This insect’s most obvious sign is a silken “tent,” or mat in the case of the forest tent caterpillar, that can be seen among the branches of a tree (Figure 1). These tents can be a foot or more long, and they can be used by dozens of larvae. The larvae use the tent for resting and for protection from predators and weather extremes. A larva leaves the tent daily to feed on the tree’s foliage for four to six weeks before finding a protected place suitable for forming a cocoon. After two to three weeks, the insect emerges as an adult (moth) and no longer feeds on tree foliage. After mating, the female moth finds a suitable host tree and deposits egg masses of 150 to 300 eggs, often in a band around a twig (Figure 2). The eggs hatch shortly thereafter, but the larvae remain dormant in the eggs until the following spring. There is one generation per year.
In some cases, patches of trees and forested areas can be defoliated, and defoliation may occur several years in a row. Most trees can survive the loss of foliage and will leaf out again in the summer with a tougher, less palatable leaf. Trees in poor condition that are stressed by disease or drought may be more susceptible to mortality. While significant economic impacts in forest or fruit production are not widely reported, eastern tent caterpillars have been associated with Mare Reproductive Loss Syndrome in Kentucky.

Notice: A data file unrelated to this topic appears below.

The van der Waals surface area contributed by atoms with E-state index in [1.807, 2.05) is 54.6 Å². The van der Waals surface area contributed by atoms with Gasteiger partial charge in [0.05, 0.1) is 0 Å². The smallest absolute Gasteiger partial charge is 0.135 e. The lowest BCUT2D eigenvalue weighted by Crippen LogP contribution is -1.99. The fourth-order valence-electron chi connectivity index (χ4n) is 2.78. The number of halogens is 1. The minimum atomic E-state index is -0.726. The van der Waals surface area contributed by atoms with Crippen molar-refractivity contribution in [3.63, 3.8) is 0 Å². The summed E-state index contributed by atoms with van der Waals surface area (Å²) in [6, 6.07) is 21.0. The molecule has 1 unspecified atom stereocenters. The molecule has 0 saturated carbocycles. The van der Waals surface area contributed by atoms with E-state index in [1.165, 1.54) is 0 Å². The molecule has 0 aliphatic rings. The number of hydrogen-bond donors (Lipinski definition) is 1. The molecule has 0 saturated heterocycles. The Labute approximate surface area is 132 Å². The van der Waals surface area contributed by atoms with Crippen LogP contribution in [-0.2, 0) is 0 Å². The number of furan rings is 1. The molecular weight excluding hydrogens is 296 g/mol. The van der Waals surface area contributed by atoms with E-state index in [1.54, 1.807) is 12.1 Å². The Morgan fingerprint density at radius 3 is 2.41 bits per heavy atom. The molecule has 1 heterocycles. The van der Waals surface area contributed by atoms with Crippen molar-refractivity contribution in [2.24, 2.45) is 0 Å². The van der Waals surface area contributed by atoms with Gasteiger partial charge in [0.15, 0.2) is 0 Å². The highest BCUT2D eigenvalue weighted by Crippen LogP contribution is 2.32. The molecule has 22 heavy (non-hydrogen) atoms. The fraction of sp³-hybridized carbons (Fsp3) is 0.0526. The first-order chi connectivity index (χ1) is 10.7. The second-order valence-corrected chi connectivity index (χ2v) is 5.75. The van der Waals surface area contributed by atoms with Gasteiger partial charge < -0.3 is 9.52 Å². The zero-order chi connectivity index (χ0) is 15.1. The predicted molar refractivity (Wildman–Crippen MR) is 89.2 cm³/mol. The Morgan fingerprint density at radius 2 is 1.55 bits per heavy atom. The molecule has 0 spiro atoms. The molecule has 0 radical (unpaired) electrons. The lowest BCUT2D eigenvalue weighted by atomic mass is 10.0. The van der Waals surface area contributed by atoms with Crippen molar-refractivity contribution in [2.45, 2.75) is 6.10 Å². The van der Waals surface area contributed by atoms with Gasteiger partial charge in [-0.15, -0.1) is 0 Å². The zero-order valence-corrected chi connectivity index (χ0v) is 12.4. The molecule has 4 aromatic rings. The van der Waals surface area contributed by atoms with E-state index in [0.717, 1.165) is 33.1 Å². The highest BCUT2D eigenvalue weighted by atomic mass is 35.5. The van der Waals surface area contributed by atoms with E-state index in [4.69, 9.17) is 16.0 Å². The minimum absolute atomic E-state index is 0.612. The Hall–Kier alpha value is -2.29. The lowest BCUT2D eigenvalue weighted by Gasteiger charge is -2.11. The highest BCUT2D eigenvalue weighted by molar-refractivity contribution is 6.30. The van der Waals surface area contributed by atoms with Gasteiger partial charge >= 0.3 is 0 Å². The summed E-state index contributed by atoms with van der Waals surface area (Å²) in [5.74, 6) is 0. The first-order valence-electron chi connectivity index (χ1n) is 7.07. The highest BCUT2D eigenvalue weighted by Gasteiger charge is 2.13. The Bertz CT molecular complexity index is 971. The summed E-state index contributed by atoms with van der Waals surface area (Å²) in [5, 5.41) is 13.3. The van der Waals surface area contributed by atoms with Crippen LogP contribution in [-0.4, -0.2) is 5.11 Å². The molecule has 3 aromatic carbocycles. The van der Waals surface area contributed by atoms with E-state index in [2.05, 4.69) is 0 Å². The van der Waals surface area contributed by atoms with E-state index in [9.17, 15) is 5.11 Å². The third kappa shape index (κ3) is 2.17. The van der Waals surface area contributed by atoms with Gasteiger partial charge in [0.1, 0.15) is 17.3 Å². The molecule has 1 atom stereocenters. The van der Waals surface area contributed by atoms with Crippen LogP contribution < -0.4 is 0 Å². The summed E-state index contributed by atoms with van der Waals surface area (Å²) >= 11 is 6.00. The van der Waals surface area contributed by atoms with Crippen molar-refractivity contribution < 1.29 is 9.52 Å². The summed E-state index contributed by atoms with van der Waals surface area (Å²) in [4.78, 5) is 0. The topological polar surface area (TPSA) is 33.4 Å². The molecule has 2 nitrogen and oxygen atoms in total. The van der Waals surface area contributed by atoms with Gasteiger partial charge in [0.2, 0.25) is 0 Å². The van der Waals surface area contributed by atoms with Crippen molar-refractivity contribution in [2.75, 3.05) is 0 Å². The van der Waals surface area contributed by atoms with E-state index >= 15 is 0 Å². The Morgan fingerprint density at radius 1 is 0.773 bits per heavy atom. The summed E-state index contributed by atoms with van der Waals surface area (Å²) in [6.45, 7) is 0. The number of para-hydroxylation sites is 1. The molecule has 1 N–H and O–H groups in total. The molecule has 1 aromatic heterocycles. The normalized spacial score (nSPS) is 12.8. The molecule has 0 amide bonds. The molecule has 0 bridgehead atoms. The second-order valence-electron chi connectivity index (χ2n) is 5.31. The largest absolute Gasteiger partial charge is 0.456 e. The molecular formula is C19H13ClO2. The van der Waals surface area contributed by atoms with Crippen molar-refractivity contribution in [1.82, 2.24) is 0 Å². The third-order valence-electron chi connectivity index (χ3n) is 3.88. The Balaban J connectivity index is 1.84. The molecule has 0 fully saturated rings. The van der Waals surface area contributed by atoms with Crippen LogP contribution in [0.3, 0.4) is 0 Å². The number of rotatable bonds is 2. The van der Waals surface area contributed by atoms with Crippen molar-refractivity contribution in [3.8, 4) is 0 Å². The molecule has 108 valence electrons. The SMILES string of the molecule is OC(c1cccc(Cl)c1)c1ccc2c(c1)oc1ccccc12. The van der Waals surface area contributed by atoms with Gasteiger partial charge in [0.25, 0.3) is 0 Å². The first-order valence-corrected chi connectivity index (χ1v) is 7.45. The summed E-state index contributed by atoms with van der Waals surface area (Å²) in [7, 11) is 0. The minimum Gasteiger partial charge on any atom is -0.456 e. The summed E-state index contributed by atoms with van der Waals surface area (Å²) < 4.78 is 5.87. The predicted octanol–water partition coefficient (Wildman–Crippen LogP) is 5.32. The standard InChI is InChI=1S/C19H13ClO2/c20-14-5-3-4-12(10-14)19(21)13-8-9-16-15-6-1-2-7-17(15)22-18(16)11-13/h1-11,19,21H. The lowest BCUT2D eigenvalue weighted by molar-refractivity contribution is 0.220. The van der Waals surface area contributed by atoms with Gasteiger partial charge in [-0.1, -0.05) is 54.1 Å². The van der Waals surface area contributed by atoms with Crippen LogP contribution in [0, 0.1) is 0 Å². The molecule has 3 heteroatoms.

In smaller landscape settings, mechanical control includes pruning out and destroying the tents in the early spring when caterpillar activity begins, preferably in the early morning when many caterpillars are still in the tents. Egg masses can be pruned during the winter when they are visible, especially on smaller trees.
Insecticidal control includes the use of Bacillus thuringiensis (Bt), as well as other botanical or synthetic insecticides. Bt is a naturally occurring bacterial organism that kills the larvae of moths and butterflies. It is available as an insecticide under several brand names. It is nontoxic to humans and other nontarget organisms, such as bees and fish. Experts recommend applying chemicals on budding foliage in the early spring when caterpillar activity begins so that small, early-stage larvae consume the insecticide while feeding. In events where large populations are hard to control, the use of insecticides is not necessarily more effective than natural causes and the use of the mechanical control methods mentioned above.
Day, E.R. 2002. Eastern Tent Caterpillar. Virginia Cooperative Extension. Publication 444-274W.
DeGomez, T.E. 2009. Tent Caterpillars in Northern Arizona above 6000 Foot Elevations. University of Arizona Cooperative Extension. Publication AZ1249.
Dill, J.F., and C.A. Kirby. 2010. Fact Sheets—Forest and Eastern Tent Caterpillars. University of Maine Cooperative Extension. Pest Management Fact Sheet #5022.
Meeker, J.R. 2011. Forest Tent Caterpillar, Malacosoma disstria Hübner (Insecta: Lepidoptera: Lasiocampidae). University of Florida, Cooperative Extension Service, Institute of Food and Agriculture Sciences. Publication EENY-184.
USDA Forest Service. 2013. National Forest Health Monitoring Program. http://fhm.fs.fed.us/
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